Having lived all my life in a small town and then moved to a small town college, a city on a weekend night is a special kind of magic.
The days are slow in Valladolid, with meandering figures occupying the streets in scattered packs as individuals on bycicles glide past. They mingle with cars like delicate birds, flirting into traffic and out into the bicycle lanes that serve as a constant companion to the regular roads. The cycle of pedestrian traffic ebbs and flows throughout the day, swelling after siesta as the hour for tapas grows nearer. Soon swarms of people roam the streets to stand around high tables in boisterous groups of revelries celebrating life and good company.
Streets close to Plaza Mayor, the city’s center, contain tapas bars on both sides and are impossible to pass through without a constant repetition of “perdón” and “lo siento.” Enticing smells of hot bocaditos and tostadas envelop the streets in a warm aroma of strong spices and sizzling chorizo, courting with the laughter and conversation that saturates the air. Wine glasses are situated in every hand, clinking in merry, melodic tones in time with the rapid cadence of Castilian Spanish. After a round of tapas and an hour of conversation the tab is paid, and the group moved to another bar for a second, third, or fourth round of the savory morsels. The picture of elegance, overcoats and topcoats swirl on turned heels and exquisite clothing, meticulously matched from tartan scarf to leather oxford.
The streets pulse with another barrage of activity: groups of high school students burst forth from their homes in clusters of giggling girls and raucous boys eager to enter the nearest discoteca until the early morning hours. A strange juxtaposition to the poise and immaculate crowds that occupy the tapas bars, like deer they totter about on spindly legs; pale, thin, and shivering against the cold, the essence of youthful confidence tailing their stilettoed footsteps. Teenage exuberance exposes their awkward adolescence, hidden beneath a layer of short skirts, heavy makeup, and revealing tops–glance too long and risk the realization that underneath they are children, and painfully young. Let them glide by on their iridescent wings–look away without seeing the cracked exoskeleton and glittering eyes, empty and starved.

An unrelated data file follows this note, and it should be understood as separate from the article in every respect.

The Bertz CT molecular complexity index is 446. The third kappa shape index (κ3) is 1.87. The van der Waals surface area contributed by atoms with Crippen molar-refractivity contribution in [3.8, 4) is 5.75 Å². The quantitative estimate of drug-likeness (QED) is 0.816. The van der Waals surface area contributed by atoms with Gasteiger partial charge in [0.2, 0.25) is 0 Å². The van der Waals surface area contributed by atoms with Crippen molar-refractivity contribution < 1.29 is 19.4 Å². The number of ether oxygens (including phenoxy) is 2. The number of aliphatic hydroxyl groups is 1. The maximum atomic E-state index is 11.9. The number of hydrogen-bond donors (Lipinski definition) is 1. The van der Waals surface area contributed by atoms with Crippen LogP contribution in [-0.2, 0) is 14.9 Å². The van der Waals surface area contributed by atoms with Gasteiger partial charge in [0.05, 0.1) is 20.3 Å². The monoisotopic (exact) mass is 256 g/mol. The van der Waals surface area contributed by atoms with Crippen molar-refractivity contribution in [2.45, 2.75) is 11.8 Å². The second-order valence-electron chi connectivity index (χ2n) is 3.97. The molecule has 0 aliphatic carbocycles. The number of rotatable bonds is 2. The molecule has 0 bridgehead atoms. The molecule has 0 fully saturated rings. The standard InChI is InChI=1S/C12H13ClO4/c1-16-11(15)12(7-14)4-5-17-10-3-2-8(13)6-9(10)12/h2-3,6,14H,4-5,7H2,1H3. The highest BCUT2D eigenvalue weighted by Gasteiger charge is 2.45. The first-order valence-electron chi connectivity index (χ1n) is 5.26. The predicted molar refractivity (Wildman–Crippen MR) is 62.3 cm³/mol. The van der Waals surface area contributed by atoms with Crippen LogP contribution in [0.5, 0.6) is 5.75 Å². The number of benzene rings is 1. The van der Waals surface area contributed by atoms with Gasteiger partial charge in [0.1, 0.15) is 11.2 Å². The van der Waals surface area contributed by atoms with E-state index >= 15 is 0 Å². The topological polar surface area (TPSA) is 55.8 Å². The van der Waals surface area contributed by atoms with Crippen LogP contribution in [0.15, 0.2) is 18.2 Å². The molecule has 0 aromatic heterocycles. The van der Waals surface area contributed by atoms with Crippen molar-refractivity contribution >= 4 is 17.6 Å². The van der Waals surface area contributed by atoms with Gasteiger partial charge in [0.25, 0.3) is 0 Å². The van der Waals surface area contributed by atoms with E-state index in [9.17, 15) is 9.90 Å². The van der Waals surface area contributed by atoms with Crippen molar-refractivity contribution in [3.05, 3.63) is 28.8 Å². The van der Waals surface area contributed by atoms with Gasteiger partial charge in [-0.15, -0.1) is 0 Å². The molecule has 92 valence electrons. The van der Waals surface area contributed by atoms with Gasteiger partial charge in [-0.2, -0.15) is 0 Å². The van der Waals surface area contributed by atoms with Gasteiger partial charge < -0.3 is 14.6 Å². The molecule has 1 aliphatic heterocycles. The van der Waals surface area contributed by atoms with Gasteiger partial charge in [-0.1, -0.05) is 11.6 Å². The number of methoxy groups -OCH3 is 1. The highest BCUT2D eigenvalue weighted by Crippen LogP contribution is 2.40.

The hours pass, and the farther the clock moves from midnight the greater the number of students who appear, dominating the streets in self-assured strides to meet friends in favorite and familiar bars. Money is tight and time is fleeting, but they can pay to avoid responsibilities for a night or two. The real world looms, but a toast of “¡Salúd!” banishes its shadow for the night, its tenuous grip replaced by the playful embrace of insouciant frivolity. These hours are theirs, and they rule them with wanton abandon, princes of vice rich in the jewels of gaiety.
At all stages of the night the streets teem with life, bursting with infectious electricity and the tantalizing potential of unplanned adventure. The vibrancy of city nightlife is unparalleled; a vivacious celebration without intent or direction, marked by the underlying current of sophisticated ebullience that characterizes the central regions of Spanish society. Stepping into the streets is an immediate and invigorating connection to this atmosphere of liveliness, of pure and absolute energy unmatched by that in American cities.
Together the vitality of the people of Valladolid carries the city into the early hours of morning, until the last of the bars and discotecas Close their doors to the slight breaking of a six a.m. sunrise. In a moment of calm and quiet, the city briefly slumbers before a new cycle of citizens once again incite the flurry of city life: joggers rise, mercadillo vendors prepare their wares, and church bells ring to signal the beginning of a new day.